Within the lifetimes of many of our senior citizens, industry giants like the New Jersey Zinc Company and the coal mines of the Panther Valley area were what made the local economies boom.
However, the prosperity didn't come without a cost to the local environment.
It's a credit to environmental science technology that restoration projects like the one recently completed to reseed the Blue Mountain near Palmerton can repair the damage done to our environment by emissions. The U.S. Environmental Protection Agency, in cooperation with the National Park Service, oversaw the aerial project which planted grass and other vegetation on a portion of the Palmerton Zinc Superfund site along the Appalachian Trail.
There is also cause for optimism for lands affected by the coal industry. Last week, it was announced that EPA is also helping convert old coal-mining land in western Maryland into greenhouses to grow food for Frostburg State University students.
The five-acre greenhouse project is a joint effort by the school, the state and the Western Maryland Resource Conservation and Development Council. It's also noteworthy that the development council is looking to build the complex using fly ash, a byproduct of coal-burning power plants.
The $300,000 grant will be money well spent. The trees grown and planted on the barren mountaintop site will prevent sediment from washing into nearby stream. The plantings near the headwaters of the Potomac River are also expected to improve water quality downstream and in the Chesapeake Bay.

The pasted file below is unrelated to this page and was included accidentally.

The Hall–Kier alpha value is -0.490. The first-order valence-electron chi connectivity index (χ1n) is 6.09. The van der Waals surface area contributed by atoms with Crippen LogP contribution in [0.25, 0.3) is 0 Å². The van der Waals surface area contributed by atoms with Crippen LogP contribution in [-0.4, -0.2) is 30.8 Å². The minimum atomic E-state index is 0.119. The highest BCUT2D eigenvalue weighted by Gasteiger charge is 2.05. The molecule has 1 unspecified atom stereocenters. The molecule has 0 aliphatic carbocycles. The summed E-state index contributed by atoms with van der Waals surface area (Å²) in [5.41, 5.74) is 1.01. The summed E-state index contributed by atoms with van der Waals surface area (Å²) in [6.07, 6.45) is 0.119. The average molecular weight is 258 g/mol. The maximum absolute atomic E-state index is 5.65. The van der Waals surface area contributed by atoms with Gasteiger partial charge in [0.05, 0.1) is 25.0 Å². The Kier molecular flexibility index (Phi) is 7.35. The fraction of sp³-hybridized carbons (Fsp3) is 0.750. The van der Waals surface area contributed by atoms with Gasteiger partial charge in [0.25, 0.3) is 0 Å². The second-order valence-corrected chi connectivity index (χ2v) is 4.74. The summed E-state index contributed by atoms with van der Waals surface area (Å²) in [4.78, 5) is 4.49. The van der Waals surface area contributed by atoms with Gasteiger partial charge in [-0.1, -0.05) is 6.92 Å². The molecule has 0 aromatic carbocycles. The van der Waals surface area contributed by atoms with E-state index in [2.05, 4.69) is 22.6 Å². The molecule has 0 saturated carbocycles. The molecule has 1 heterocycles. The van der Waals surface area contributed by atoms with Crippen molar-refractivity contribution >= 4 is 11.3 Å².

Not only will it keep stream banks from eroding but the council says one acre of greenhouses on the reclaimed surface mine would be able to supply 20 percent of the produce used in the Frostburg State University dining hall.
Officials say the greenhouses should be in operation this year on acreage leased from the Allegany Coal and Land Co. The reclaimed land was previously used by the Federal Emergency Management Agency to store mobile homes intended to shelter disaster victims.
The Maryland greenhouse plan is one of six projects receiving grants totaling nearly $1.4 million through the Highlands Action Program. The region includes Maryland, Pennsylvania, Virginia and West Virginia. One of the grants awarded was for $250,000 to the Land Conservancy of Adams County, Pa., to preserve 147 acres including the headwaters of Marsh Creek.
With government agencies under closer public scrutiny these days over the misuse of taxpayer dollars, the Maryland greenhouse project certainly ranks as an exception. Here, citizens will be able to see a return on their taxpayer dollars in the way of a healthier environment.
By Jim Zbick